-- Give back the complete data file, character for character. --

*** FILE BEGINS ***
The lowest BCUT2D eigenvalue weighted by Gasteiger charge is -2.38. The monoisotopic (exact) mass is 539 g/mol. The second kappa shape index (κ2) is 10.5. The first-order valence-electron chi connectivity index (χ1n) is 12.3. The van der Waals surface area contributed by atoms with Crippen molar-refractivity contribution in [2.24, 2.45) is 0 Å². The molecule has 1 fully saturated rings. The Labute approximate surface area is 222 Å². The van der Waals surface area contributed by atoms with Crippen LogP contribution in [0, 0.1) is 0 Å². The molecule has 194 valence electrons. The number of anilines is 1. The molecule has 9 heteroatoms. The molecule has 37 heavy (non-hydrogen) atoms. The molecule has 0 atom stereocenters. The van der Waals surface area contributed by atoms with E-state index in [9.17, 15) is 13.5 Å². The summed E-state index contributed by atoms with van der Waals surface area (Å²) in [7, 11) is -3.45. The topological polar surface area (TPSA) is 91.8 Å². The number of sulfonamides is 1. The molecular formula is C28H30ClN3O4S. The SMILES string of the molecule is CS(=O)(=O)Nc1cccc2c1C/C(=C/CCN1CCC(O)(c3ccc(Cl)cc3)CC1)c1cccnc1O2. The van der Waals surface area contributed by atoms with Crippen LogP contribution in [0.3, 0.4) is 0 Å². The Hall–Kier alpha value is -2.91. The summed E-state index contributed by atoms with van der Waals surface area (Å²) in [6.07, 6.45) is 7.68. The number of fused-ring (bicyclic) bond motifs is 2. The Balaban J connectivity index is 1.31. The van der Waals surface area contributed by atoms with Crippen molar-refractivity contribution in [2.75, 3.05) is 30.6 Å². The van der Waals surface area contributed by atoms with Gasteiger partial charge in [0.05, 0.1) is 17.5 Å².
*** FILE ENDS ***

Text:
The lowest BCUT2D eigenvalue weighted by Gasteiger charge is -2.38. The monoisotopic (exact) mass is 539 g/mol. The second kappa shape index (κ2) is 10.5. The first-order valence-electron chi connectivity index (χ1n) is 12.3. The van der Waals surface area contributed by atoms with Crippen molar-refractivity contribution in [2.24, 2.45) is 0 Å². The molecule has 1 fully saturated rings. The Labute approximate surface area is 222 Å². The van der Waals surface area contributed by atoms with Crippen LogP contribution in [0, 0.1) is 0 Å². The molecule has 194 valence electrons. The number of anilines is 1. The molecule has 9 heteroatoms. The molecule has 37 heavy (non-hydrogen) atoms. The molecule has 0 atom stereocenters. The van der Waals surface area contributed by atoms with E-state index in [9.17, 15) is 13.5 Å². The summed E-state index contributed by atoms with van der Waals surface area (Å²) in [7, 11) is -3.45. The topological polar surface area (TPSA) is 91.8 Å². The number of sulfonamides is 1. The molecular formula is C28H30ClN3O4S. The SMILES string of the molecule is CS(=O)(=O)Nc1cccc2c1C/C(=C/CCN1CCC(O)(c3ccc(Cl)cc3)CC1)c1cccnc1O2. The van der Waals surface area contributed by atoms with Crippen LogP contribution in [0.3, 0.4) is 0 Å². The Hall–Kier alpha value is -2.91. The summed E-state index contributed by atoms with van der Waals surface area (Å²) in [6.07, 6.45) is 7.68. The number of fused-ring (bicyclic) bond motifs is 2. The Balaban J connectivity index is 1.31. The van der Waals surface area contributed by atoms with Crippen molar-refractivity contribution in [2.75, 3.05) is 30.6 Å². The van der Waals surface area contributed by atoms with Gasteiger partial charge in [0.05, 0.1) is 17.5 Å².